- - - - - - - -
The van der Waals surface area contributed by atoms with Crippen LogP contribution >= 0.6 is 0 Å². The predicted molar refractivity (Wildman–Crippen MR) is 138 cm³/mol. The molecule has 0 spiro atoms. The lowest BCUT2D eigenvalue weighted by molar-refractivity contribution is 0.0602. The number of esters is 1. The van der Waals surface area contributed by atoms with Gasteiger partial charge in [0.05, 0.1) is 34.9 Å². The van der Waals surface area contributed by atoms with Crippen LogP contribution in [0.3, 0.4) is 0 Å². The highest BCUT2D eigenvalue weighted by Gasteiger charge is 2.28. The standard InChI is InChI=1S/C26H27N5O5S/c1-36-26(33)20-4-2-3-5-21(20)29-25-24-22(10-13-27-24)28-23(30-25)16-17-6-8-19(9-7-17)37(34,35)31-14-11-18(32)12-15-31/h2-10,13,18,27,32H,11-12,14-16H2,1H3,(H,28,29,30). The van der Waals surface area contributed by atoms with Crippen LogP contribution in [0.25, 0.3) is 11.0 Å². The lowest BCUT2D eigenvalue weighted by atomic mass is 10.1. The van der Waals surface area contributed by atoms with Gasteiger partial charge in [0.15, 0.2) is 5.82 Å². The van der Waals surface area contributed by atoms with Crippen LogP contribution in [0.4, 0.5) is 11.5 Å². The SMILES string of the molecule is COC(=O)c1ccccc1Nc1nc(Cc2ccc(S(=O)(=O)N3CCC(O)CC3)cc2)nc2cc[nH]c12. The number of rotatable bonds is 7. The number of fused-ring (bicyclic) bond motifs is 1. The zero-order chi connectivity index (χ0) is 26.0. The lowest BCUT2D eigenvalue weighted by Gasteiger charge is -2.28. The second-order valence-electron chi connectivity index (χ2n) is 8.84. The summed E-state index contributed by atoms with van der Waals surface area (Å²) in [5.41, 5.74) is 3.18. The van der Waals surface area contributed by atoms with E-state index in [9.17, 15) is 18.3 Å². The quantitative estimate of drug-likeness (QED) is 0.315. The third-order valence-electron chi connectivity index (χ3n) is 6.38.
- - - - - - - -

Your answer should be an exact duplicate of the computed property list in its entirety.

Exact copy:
The van der Waals surface area contributed by atoms with Crippen LogP contribution >= 0.6 is 0 Å². The predicted molar refractivity (Wildman–Crippen MR) is 138 cm³/mol. The molecule has 0 spiro atoms. The lowest BCUT2D eigenvalue weighted by molar-refractivity contribution is 0.0602. The number of esters is 1. The van der Waals surface area contributed by atoms with Gasteiger partial charge in [0.05, 0.1) is 34.9 Å². The van der Waals surface area contributed by atoms with Crippen LogP contribution in [0.3, 0.4) is 0 Å². The highest BCUT2D eigenvalue weighted by Gasteiger charge is 2.28. The standard InChI is InChI=1S/C26H27N5O5S/c1-36-26(33)20-4-2-3-5-21(20)29-25-24-22(10-13-27-24)28-23(30-25)16-17-6-8-19(9-7-17)37(34,35)31-14-11-18(32)12-15-31/h2-10,13,18,27,32H,11-12,14-16H2,1H3,(H,28,29,30). The van der Waals surface area contributed by atoms with Crippen LogP contribution in [0.25, 0.3) is 11.0 Å². The lowest BCUT2D eigenvalue weighted by atomic mass is 10.1. The van der Waals surface area contributed by atoms with Gasteiger partial charge in [0.15, 0.2) is 5.82 Å². The van der Waals surface area contributed by atoms with Crippen LogP contribution in [0.4, 0.5) is 11.5 Å². The SMILES string of the molecule is COC(=O)c1ccccc1Nc1nc(Cc2ccc(S(=O)(=O)N3CCC(O)CC3)cc2)nc2cc[nH]c12. The number of rotatable bonds is 7. The number of fused-ring (bicyclic) bond motifs is 1. The zero-order chi connectivity index (χ0) is 26.0. The lowest BCUT2D eigenvalue weighted by Gasteiger charge is -2.28. The second-order valence-electron chi connectivity index (χ2n) is 8.84. The summed E-state index contributed by atoms with van der Waals surface area (Å²) in [5.41, 5.74) is 3.18. The van der Waals surface area contributed by atoms with E-state index in [9.17, 15) is 18.3 Å². The quantitative estimate of drug-likeness (QED) is 0.315. The third-order valence-electron chi connectivity index (χ3n) is 6.38.